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Wednesday, 28 November 1973
Page: 2185

Senator WOOD (QUEENSLAND) - My question really impinges on the portfolios of several Ministerspossibly the Minister for Trade, the Minister for Tourism and Recreation and the AttorneyGeneral. Therefore, I ask the Attorney-General this question: Is he aware that the International Air Transport Association agency committee, which is the organisation representing the international airlines, which are mostly government owned and which include Qantas Airways Ltd, our Government airline, makes an unusual requirement of travel agents who seek IATA agency accreditation? Is he aware that such applicant travel agents are required to make airline reservations, without payment of commissions, for such international airlines, including our Government airline, Qantas? Is he aware that applicant travel agents must perform this work, possibly for several years, without payment until such time as the agent reaches a certain annual productivity of business, when IATA may condescend to appoint that agent as an IATA agent? Does he agree that IATA, like other business organisations, should, by inspection and investigation, make its own assessment of the capacity of a prospective agent? Does he not agree that no Australian should be asked to work for no payment for such international airlines? Is he aware that IATA continually holds a threat over accredited agents that they may lose their agency if production is not up to the figure which IATA has in its mind? Is he aware that, as now publicised, international airlines intend to increase considerably the quota of business demanded from accredited agents? Does he not agree that the imposition of quotas of business required is using undue pressure tactics on agents?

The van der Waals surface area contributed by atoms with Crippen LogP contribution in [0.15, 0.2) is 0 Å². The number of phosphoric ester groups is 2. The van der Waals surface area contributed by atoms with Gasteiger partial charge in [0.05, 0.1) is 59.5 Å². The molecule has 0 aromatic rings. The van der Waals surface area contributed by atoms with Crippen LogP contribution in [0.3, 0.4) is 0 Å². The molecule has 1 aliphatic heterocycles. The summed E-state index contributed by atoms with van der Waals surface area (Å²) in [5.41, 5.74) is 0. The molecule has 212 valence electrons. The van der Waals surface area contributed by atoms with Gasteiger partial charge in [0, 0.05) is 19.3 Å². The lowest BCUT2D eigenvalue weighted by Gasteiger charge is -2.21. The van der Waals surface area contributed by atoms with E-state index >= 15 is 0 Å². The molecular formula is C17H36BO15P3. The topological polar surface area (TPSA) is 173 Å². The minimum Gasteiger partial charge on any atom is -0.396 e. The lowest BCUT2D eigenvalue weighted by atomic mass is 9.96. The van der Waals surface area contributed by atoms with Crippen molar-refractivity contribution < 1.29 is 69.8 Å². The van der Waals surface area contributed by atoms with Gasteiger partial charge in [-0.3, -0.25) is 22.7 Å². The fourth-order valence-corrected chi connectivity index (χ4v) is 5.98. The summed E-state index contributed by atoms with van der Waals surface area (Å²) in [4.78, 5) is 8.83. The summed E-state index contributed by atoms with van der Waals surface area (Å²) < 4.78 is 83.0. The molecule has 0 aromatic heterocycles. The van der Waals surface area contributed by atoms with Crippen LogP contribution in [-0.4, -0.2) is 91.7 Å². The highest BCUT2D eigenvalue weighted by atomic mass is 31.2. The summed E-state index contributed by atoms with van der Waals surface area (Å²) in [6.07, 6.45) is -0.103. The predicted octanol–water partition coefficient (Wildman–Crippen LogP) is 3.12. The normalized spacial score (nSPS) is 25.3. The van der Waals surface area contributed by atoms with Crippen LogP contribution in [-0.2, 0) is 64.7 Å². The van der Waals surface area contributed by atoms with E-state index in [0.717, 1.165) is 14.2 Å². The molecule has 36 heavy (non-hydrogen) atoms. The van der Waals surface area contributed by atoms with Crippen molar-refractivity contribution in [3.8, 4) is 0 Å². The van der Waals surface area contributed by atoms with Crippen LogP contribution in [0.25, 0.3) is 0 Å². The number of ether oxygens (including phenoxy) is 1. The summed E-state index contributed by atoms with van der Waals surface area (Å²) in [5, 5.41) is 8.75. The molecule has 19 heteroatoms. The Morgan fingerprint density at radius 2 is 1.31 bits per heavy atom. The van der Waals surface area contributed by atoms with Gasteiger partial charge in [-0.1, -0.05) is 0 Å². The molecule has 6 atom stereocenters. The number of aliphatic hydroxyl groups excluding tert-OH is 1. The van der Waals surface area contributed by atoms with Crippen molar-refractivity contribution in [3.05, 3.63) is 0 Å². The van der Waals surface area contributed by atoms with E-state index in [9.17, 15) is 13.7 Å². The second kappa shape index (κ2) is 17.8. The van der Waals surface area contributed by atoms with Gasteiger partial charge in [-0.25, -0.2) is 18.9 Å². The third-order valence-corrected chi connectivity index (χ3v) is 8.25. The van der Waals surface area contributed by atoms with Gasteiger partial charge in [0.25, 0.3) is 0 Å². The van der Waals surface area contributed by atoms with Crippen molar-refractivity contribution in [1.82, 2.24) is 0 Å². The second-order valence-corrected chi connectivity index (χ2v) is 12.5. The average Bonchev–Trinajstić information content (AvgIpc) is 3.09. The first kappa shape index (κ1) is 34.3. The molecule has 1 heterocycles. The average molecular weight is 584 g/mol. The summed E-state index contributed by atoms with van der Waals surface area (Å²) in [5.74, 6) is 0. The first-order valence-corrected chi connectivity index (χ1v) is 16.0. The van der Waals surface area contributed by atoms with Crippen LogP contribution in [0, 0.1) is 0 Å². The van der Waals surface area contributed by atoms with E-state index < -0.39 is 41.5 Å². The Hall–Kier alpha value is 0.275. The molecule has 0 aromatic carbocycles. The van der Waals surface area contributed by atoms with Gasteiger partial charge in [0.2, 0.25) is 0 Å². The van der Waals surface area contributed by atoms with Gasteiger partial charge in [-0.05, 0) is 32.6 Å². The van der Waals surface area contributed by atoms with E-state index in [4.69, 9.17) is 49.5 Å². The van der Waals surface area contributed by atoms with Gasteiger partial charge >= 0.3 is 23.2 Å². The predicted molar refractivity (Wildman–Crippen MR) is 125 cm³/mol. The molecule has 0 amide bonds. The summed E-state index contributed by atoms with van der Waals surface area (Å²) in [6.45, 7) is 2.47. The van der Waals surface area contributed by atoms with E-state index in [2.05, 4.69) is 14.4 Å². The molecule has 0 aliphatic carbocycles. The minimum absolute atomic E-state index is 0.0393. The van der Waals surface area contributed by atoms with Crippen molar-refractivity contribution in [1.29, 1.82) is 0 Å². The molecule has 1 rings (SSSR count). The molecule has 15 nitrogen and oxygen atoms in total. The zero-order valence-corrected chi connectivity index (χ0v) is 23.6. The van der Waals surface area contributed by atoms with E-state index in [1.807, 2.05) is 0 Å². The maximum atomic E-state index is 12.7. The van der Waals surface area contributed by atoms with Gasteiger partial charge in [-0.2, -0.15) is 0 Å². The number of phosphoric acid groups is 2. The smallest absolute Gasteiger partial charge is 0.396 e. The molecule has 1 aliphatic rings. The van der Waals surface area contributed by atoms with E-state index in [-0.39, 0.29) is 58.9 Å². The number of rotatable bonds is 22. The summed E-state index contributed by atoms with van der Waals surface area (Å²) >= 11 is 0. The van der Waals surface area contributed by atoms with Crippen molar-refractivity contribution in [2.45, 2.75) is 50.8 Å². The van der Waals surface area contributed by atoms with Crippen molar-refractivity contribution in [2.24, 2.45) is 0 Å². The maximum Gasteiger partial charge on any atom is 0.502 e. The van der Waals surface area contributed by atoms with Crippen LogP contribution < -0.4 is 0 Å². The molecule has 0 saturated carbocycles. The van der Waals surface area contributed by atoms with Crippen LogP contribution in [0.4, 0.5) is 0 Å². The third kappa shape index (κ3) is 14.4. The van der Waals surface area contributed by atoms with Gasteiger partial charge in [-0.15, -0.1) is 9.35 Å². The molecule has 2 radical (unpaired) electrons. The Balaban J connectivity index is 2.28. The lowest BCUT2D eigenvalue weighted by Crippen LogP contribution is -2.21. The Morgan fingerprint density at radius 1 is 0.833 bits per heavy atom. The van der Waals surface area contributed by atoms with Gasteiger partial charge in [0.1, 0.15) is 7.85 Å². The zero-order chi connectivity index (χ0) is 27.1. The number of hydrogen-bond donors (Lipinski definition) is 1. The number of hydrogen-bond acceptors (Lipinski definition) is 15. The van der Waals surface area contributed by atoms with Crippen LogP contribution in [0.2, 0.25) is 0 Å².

Senator MURPHY - I am aware of the accuracy of some of the statements made by the honourable senator. I will inquire as to the others. I remind the honourable senator that various restrictive and undesirable practices operate in the areas of trade and commerce. Increasing efforts are being made by all countries, including Australia, to cope legislatively and administratively with those practices. As the honourable senator is aware, in Australia legislation has been introduced in certain areas to deal with that matter. The Trade Practices Bill is before the Senate. There are various other ways in which such activities might be scrutinised. The honourable senator may recall that it was announced some time ago that Federal legislation would be introduced to cover travel agencies. I know that some legislation has been introduced and is operative in some of the States, but it is considered by this Government that there should be Federal legislation because of the implications in trade and commerce with other countries and among the States. For various other reasons there is a fount of constitutional power. That legislation is under preparation. I do not think that it will be introduced during this present sitting, but it is certainly expected that it will be introduced early next year. The Minister for Tourism and Recreation will be in charge of that legislation.

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